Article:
I'm writing a webapp (Firefox-compatible only) which uses long polling (via jQuery's ajax abilities) to send more-or-less constant updates from the server to the client. I'm concerned about the effects of leaving this running for long periods of time, say, all day or overnight. The basic code skeleton is this:
// do stuff with the xml from the server
success: function (xml)
error: function (xhr, type, exception)
if (xhr.status === 0)
(The half-second "sleep" is so that the client doesn't hammer the server if the updates are coming back to the client quickly - which they usually are.)
After leaving this running overnight, it tends to make Firefox crawl. I'd been thinking that this could be partially caused by a large stack depth since I've basically written an infinitely recursive function. However, if I use Firebug and throw a breakpoint into fetch, it looks like this is not the case. The stack that Firebug shows me is only about 4 or 5 frames deep, even after an hour.
One of the solutions I'm considering is changing my recursive function to an iterative one, but I can't figure out how I would insert the delay in between Ajax requests without spinning. I've looked at the JS 1.7 "yield" keyword but I can't quite wrap my head around it, to figure out if it's what I need here.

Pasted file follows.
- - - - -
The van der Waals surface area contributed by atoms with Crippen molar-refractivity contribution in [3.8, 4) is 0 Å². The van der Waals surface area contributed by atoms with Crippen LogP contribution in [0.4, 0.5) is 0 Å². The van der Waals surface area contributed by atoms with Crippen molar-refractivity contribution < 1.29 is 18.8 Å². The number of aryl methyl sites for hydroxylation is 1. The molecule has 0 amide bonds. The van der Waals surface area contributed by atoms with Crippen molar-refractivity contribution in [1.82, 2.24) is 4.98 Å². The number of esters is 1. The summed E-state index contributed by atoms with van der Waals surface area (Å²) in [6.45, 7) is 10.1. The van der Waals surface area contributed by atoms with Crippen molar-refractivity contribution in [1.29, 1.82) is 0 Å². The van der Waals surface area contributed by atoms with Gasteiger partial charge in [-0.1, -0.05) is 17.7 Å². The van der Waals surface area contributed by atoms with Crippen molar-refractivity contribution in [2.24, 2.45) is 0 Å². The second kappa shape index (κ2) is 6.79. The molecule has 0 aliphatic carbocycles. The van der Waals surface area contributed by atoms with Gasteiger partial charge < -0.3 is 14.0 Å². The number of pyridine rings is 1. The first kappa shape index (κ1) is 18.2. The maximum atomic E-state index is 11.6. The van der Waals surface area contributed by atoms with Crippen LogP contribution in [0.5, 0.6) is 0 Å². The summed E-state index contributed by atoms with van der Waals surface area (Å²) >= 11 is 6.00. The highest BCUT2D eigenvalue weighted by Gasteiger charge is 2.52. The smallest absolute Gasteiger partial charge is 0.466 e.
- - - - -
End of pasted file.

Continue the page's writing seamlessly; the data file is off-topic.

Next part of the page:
Is the best solution just to do a hard refresh on the page periodically, say, once every hour? Is there a better/leaner long-polling design pattern that won't put a hurt on the browser even after running for 8 or 12 hours? Or should I just skip the long polling altogether and use a different "constant update" pattern since I usually know how frequently the server will have a response for me?